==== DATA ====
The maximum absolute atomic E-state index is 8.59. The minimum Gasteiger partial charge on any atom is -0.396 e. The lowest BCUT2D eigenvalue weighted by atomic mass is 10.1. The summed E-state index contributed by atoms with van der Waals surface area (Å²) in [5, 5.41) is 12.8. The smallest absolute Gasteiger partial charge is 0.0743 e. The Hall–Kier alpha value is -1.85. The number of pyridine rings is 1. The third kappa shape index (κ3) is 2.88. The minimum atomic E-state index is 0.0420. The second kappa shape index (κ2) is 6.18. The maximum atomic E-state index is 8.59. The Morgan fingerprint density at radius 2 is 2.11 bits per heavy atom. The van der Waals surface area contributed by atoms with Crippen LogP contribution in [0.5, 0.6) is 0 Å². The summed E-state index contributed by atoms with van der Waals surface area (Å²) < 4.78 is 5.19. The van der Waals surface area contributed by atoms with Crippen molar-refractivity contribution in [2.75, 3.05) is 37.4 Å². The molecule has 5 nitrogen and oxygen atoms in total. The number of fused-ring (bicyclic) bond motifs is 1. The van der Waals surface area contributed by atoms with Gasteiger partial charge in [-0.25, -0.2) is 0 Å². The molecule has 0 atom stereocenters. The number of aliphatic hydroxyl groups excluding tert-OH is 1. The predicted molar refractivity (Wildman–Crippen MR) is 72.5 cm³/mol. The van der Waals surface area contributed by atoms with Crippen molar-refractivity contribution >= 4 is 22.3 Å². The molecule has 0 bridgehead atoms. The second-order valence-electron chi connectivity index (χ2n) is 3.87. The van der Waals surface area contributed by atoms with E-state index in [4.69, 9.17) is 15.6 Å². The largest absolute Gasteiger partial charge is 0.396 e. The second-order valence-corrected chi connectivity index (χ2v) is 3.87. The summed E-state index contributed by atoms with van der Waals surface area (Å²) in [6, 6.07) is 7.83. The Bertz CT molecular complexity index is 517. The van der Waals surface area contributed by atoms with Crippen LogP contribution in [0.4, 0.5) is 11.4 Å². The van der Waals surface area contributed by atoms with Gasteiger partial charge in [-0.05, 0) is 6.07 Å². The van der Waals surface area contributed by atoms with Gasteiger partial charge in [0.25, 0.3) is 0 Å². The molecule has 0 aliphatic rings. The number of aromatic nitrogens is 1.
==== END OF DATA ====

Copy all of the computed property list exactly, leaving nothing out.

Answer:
The maximum absolute atomic E-state index is 8.59. The minimum Gasteiger partial charge on any atom is -0.396 e. The lowest BCUT2D eigenvalue weighted by atomic mass is 10.1. The summed E-state index contributed by atoms with van der Waals surface area (Å²) in [5, 5.41) is 12.8. The smallest absolute Gasteiger partial charge is 0.0743 e. The Hall–Kier alpha value is -1.85. The number of pyridine rings is 1. The third kappa shape index (κ3) is 2.88. The minimum atomic E-state index is 0.0420. The second kappa shape index (κ2) is 6.18. The maximum atomic E-state index is 8.59. The Morgan fingerprint density at radius 2 is 2.11 bits per heavy atom. The van der Waals surface area contributed by atoms with Crippen LogP contribution in [0.5, 0.6) is 0 Å². The summed E-state index contributed by atoms with van der Waals surface area (Å²) < 4.78 is 5.19. The van der Waals surface area contributed by atoms with Crippen molar-refractivity contribution in [2.75, 3.05) is 37.4 Å². The molecule has 5 nitrogen and oxygen atoms in total. The number of fused-ring (bicyclic) bond motifs is 1. The van der Waals surface area contributed by atoms with Gasteiger partial charge in [-0.25, -0.2) is 0 Å². The molecule has 0 atom stereocenters. The number of aliphatic hydroxyl groups excluding tert-OH is 1. The predicted molar refractivity (Wildman–Crippen MR) is 72.5 cm³/mol. The van der Waals surface area contributed by atoms with Crippen molar-refractivity contribution >= 4 is 22.3 Å². The molecule has 0 bridgehead atoms. The second-order valence-electron chi connectivity index (χ2n) is 3.87. The van der Waals surface area contributed by atoms with E-state index in [4.69, 9.17) is 15.6 Å². The largest absolute Gasteiger partial charge is 0.396 e. The second-order valence-corrected chi connectivity index (χ2v) is 3.87. The summed E-state index contributed by atoms with van der Waals surface area (Å²) in [6, 6.07) is 7.83. The Bertz CT molecular complexity index is 517. The van der Waals surface area contributed by atoms with Crippen LogP contribution in [0.4, 0.5) is 11.4 Å². The van der Waals surface area contributed by atoms with Gasteiger partial charge in [-0.05, 0) is 6.07 Å². The van der Waals surface area contributed by atoms with Gasteiger partial charge in [0.25, 0.3) is 0 Å². The molecule has 0 aliphatic rings. The number of aromatic nitrogens is 1.